Growing on a farm in Delaware has been for me a wonderful and rewarding experience.
I grew up in an area where a couple of dozen seven & # 39; ads on the area of hundreds of square miles involved in the conduct of marriage, married, and had a stable community for centuries, along Delaware, one in the north of Lyuesa.
In his early youth, I grew up on a farm, where we had 33 cows, 18 we milked twice a day, 3 horses, some chickens, 60 acres of corn, hay and pasture. It was a farm that owned my grandparents on his mother. The churches were barns, tractors, long hours and Sundays. We grew corn, hay and pasture. We had a large garden and several fruit trees. We hunted, fed and grew what we ate and used in most cases. We ate the duck, goose, pigeon, muskrat, fish, crabs, shells, groundhog, mustard greens, collars, garlic, onion, persimmon, cherry, wild strawberries, blackberries, figs, mint, carrots, herbs and wild spices. .
We had a lot of beef, chicken, milk, cream and our own homemade butter, and at least two kinds of handmade soap. We cooked on the wood that is well warmed house. I slept under blankets and feather beds, which were more than a hundred years. We had a little furnace but coal was expensive, and it was only during the coldest times. We also had electricity and telephone. We lost and shelled corn, some of which we traded to neighbors for pork, veal or turkey.
I lived on the farm of my grandparents and my great-grandmother lived with us. Grandmother and great-grandmother were occupations at school. I listened, taught and encouraged to read several hours a day. The house was filled with old books and I was the only student in their home. In the attic were books submitted to the family of the 1500s and since. We lived on the earth, some of the pieces that are in our family & # 39; and in the ownership of hundreds of years and is now shared with thousands of acres into small pieces. We lived in the same way as the people who lived on farms in the late 1800s and early 1900s. Nevertheless, we had a phone and TV, neither of which has not been used much.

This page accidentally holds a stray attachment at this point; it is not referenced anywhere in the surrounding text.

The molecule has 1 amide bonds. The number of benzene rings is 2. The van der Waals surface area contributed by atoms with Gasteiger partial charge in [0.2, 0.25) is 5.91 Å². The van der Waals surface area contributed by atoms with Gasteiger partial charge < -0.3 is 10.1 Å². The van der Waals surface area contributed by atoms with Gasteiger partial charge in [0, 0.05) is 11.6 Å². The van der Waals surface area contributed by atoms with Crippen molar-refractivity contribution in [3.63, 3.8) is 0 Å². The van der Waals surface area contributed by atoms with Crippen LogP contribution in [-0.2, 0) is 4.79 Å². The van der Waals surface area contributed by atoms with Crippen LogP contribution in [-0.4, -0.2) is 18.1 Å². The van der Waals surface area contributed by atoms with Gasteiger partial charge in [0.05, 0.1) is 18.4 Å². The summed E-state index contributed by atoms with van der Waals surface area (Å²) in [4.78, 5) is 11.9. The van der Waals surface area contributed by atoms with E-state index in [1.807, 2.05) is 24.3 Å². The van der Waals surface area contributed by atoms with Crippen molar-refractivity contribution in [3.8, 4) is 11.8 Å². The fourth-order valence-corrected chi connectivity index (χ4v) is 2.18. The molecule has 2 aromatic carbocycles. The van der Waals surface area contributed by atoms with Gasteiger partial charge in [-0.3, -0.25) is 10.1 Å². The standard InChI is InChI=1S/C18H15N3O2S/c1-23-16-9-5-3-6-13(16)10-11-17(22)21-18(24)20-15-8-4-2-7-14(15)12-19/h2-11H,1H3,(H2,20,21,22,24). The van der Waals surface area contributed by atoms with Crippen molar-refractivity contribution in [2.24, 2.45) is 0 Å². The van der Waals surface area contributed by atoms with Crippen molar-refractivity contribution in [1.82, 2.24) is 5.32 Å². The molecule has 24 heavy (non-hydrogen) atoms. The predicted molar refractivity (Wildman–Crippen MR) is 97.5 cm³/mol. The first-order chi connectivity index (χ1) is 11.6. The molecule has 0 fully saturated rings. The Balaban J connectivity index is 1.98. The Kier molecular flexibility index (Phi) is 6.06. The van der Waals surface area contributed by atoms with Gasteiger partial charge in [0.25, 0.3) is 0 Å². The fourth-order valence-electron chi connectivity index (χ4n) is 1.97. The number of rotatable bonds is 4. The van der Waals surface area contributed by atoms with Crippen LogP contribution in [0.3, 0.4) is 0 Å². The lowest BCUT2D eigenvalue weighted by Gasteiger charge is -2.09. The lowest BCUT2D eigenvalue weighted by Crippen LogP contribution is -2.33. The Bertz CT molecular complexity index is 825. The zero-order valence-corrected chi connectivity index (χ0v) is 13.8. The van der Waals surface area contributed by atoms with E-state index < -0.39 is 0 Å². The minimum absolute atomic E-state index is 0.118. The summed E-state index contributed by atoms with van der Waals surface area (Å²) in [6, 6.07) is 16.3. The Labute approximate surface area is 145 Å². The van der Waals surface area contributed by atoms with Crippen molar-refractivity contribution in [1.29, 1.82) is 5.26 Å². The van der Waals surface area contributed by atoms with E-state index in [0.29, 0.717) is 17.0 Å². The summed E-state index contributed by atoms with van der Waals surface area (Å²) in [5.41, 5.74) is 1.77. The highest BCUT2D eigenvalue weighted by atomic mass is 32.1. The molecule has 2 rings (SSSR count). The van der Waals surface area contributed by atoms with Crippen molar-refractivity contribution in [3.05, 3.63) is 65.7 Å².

My grandfather taught me a lot; milked cows by hand and machine, and more. I dug up a ton of unkempt manure, fed the cows and horses and learned to carpenter, make tools, and repairing things. I learned to do and keep it. I learned how to clean the harness, brings a pine resin from the sap of local trees and mix it with beeswax to handle home linen thread that was used to harness the amendment. I learned how to do surgery on small animals such as castration, depletion and, at least once I helped pull an infected tooth of a cow. I learned to do my knife in 4 years. 5 I went to the old Ford. At 6, I was able to drive a tractor and a truck. 7 I could work all day in the field, he ran the biggest tractor, which had a dad.
Dad bought the adjacent farm when I was five, and then bought a few more adjacent or nearby farms and forest, as it became available. He is, after all, and had shot more than 3000 hectares until I left the farm. We lived well from the careful work of the Pope and his advanced techniques.
My grandparents were not very modernized. The pope, too, was not an ordinary person for their time. He was 20 – 50 years ahead of his time in agriculture. When I began to study, I helped to father's farm. By eleven I worked at least 20 hours per week during the school year, often 40. By age 12 years has summer weeks were typically 60 or more hours, and sometimes more than 100 hours. I tried to go from 120 to 130 hours a week for the extra money. Many nights I slept in the mud, in the field, to avoid a dream home, so that I could earn more money. I learned to fall asleep for a few seconds and be able to, and dressed to work less than four minutes, when the house was asleep.